Was James a legalist?

You believe in obedience, right? I don’t know many Bible-believing folks who don’t.

The Bible’s clear from beginning to end that God really does want us to do what he says. Jesus said it repeatedly, as did Paul and pretty much every other writer.

So why has James taken such a beating for what he wrote about works?

His most famous critic is Martin Luther, who would’ve been perfectly happy if James’ letter hadn’t been included in the Bible. Luther called it a “right strawy epistle.”

Here’s part of the passage he didn’t like:

What good is it, my brothers, if someone says he has faith but does not have works? Can that faith save him? If a brother or sister is poorly clothed and lacking in daily food, and one of you says to them, “Go in peace, be warmed and filled,” without giving them the things needed for the body, what good is that? So also faith by itself, if it does not have works, is dead (James 2:14-17).

Luther thought James contradicted Paul’s teaching about salvation through faith, not works (cf. Ephesians 2:8-9).

The famous reformer may have been a well-learned scholar, but I’m pretty sure he missed James’ point.

James wasn’t arguing that we ought to be legalists and find our justification in law-keeping . . . some kind of earned righteousness.

But he did want his readers to know that God doesn’t bless faith that speaks but doesn’t act.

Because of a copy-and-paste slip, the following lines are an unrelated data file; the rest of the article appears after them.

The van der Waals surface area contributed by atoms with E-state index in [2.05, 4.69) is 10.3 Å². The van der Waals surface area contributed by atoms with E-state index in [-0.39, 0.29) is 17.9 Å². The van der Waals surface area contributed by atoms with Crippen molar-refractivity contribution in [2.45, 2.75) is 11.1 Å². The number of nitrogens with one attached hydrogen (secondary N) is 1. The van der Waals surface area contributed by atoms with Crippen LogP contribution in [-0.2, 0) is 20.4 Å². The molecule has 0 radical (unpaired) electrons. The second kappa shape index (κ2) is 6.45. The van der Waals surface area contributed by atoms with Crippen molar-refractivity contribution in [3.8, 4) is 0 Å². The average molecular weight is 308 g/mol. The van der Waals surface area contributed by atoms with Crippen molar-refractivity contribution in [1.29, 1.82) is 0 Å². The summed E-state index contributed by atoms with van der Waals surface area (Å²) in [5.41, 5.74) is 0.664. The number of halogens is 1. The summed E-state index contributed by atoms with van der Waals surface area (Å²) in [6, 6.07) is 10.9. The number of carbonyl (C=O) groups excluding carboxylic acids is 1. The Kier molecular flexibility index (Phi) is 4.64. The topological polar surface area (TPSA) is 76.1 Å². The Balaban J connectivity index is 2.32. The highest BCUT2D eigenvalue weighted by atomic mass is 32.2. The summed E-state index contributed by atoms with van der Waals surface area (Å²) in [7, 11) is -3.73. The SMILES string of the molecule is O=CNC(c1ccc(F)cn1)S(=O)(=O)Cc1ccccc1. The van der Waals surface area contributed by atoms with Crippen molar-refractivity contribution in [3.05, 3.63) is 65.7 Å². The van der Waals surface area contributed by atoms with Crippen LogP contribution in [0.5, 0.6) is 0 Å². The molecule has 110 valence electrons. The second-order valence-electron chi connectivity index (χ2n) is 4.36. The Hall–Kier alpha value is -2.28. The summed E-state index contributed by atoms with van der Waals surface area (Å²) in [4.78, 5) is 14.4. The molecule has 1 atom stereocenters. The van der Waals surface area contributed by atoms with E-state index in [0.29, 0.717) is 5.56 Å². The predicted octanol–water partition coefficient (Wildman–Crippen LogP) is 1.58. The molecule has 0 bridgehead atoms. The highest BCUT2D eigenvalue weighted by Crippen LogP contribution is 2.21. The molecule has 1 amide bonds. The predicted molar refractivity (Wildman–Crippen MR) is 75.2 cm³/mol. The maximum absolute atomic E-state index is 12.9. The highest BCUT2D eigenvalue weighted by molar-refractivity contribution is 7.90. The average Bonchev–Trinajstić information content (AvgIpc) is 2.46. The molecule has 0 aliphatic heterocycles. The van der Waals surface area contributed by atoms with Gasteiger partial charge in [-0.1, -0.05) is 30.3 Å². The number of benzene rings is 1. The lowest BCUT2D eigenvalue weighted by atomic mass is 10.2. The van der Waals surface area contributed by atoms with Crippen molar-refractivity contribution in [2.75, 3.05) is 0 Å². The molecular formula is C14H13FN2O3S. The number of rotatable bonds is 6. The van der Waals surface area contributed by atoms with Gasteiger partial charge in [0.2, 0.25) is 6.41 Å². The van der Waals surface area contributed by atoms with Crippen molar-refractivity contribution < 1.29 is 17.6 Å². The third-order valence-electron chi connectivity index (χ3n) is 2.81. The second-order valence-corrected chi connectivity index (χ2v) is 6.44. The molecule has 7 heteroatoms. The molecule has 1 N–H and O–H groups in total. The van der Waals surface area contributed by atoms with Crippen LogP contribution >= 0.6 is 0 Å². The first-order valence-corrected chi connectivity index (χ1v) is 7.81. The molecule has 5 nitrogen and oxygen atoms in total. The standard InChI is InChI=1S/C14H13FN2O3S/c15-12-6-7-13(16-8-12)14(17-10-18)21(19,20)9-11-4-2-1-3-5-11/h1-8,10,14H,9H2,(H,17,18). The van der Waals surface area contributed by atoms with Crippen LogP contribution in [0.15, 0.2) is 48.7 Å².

Saving faith trusts, submits, and obeys.

Actually, this teaching might really be needed right now. It could be a much-needed correction to some of the easy-believism that has filtered into some expressions of Christianity.

And it might be a good reminder for all of us.

It’s easy enough to have a set of things we believe, and another set of things that we actually do.

For example, if you asked me if I believed in sharing my faith with others, I would quickly say yes.

But do I really believe in it?

Maybe a better question would be: Do I share my faith with others?

I know this is true—we don’t really believe things we don’t practice.

Do we believe in Jesus? We can say yes, but we don’t really believe in him if we don’t follow him.

Do we love God? Most of us say yes, but loving him isn’t saying it; it’s doing what he says.

To use James’ example, do we believe in serving fellow Christians?

Maybe the Lord would ask us: When’s the last time you cooked a meal for a grieving brother, or visited a shut-in sister, or sat at the hospital with a worried family?

Maybe I’m oversimplifying it, but I think James’ point is pretty clear.

Faith means a whole lot more than just saying it.

It means getting our hands dirty with all of the messy implications of following Jesus.

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